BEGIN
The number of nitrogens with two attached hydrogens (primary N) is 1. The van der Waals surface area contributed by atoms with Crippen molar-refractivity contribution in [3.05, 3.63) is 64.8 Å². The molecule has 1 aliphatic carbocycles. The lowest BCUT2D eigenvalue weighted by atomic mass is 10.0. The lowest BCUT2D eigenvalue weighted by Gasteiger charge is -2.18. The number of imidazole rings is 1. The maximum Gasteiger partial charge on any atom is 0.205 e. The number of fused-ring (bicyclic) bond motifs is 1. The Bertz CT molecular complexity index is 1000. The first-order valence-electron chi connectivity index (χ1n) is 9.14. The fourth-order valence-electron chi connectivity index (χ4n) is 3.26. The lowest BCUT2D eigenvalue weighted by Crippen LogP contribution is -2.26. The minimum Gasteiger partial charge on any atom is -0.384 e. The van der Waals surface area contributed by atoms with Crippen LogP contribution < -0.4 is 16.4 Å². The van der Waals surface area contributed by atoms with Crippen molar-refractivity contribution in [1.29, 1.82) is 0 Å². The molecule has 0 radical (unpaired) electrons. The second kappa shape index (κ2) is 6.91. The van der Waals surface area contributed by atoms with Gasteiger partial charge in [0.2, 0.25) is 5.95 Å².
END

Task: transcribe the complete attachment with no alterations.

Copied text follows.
The number of nitrogens with two attached hydrogens (primary N) is 1. The van der Waals surface area contributed by atoms with Crippen molar-refractivity contribution in [3.05, 3.63) is 64.8 Å². The molecule has 1 aliphatic carbocycles. The lowest BCUT2D eigenvalue weighted by atomic mass is 10.0. The lowest BCUT2D eigenvalue weighted by Gasteiger charge is -2.18. The number of imidazole rings is 1. The maximum Gasteiger partial charge on any atom is 0.205 e. The number of fused-ring (bicyclic) bond motifs is 1. The Bertz CT molecular complexity index is 1000. The first-order valence-electron chi connectivity index (χ1n) is 9.14. The fourth-order valence-electron chi connectivity index (χ4n) is 3.26. The lowest BCUT2D eigenvalue weighted by Crippen LogP contribution is -2.26. The minimum Gasteiger partial charge on any atom is -0.384 e. The van der Waals surface area contributed by atoms with Crippen LogP contribution < -0.4 is 16.4 Å². The van der Waals surface area contributed by atoms with Crippen molar-refractivity contribution in [1.29, 1.82) is 0 Å². The molecule has 0 radical (unpaired) electrons. The second kappa shape index (κ2) is 6.91. The van der Waals surface area contributed by atoms with Gasteiger partial charge in [0.2, 0.25) is 5.95 Å².